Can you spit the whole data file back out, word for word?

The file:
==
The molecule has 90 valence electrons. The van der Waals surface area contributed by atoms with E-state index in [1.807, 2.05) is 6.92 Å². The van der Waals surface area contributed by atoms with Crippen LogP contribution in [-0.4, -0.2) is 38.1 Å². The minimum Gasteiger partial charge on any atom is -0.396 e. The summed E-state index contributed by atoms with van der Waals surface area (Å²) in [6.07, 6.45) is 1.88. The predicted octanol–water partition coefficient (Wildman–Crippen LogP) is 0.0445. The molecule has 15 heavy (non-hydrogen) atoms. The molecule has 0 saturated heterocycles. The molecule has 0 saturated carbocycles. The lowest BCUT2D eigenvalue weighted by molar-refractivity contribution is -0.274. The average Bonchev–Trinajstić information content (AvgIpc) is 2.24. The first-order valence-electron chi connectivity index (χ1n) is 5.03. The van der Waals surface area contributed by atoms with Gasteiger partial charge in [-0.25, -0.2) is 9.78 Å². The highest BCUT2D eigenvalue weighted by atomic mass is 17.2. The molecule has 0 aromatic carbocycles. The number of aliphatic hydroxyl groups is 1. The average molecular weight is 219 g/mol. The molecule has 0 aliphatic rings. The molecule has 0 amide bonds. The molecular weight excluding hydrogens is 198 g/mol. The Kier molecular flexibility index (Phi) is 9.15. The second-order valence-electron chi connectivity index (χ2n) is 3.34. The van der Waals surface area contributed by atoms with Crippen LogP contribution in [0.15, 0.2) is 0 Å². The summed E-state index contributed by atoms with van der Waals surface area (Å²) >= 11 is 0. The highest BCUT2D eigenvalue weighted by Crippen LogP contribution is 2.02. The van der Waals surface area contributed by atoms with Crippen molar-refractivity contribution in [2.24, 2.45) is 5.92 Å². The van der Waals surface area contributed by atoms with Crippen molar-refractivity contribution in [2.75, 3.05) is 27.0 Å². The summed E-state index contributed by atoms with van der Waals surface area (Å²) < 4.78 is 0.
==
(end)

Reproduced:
The molecule has 90 valence electrons. The van der Waals surface area contributed by atoms with E-state index in [1.807, 2.05) is 6.92 Å². The van der Waals surface area contributed by atoms with Crippen LogP contribution in [-0.4, -0.2) is 38.1 Å². The minimum Gasteiger partial charge on any atom is -0.396 e. The summed E-state index contributed by atoms with van der Waals surface area (Å²) in [6.07, 6.45) is 1.88. The predicted octanol–water partition coefficient (Wildman–Crippen LogP) is 0.0445. The molecule has 15 heavy (non-hydrogen) atoms. The molecule has 0 saturated heterocycles. The molecule has 0 saturated carbocycles. The lowest BCUT2D eigenvalue weighted by molar-refractivity contribution is -0.274. The average Bonchev–Trinajstić information content (AvgIpc) is 2.24. The first-order valence-electron chi connectivity index (χ1n) is 5.03. The van der Waals surface area contributed by atoms with Gasteiger partial charge in [-0.25, -0.2) is 9.78 Å². The highest BCUT2D eigenvalue weighted by atomic mass is 17.2. The molecule has 0 aromatic carbocycles. The number of aliphatic hydroxyl groups is 1. The average molecular weight is 219 g/mol. The molecule has 0 aliphatic rings. The molecule has 0 amide bonds. The molecular weight excluding hydrogens is 198 g/mol. The Kier molecular flexibility index (Phi) is 9.15. The second-order valence-electron chi connectivity index (χ2n) is 3.34. The van der Waals surface area contributed by atoms with Crippen LogP contribution in [0.15, 0.2) is 0 Å². The summed E-state index contributed by atoms with van der Waals surface area (Å²) >= 11 is 0. The highest BCUT2D eigenvalue weighted by Crippen LogP contribution is 2.02. The van der Waals surface area contributed by atoms with Crippen molar-refractivity contribution in [2.24, 2.45) is 5.92 Å². The van der Waals surface area contributed by atoms with Crippen molar-refractivity contribution in [2.75, 3.05) is 27.0 Å². The summed E-state index contributed by atoms with van der Waals surface area (Å²) < 4.78 is 0.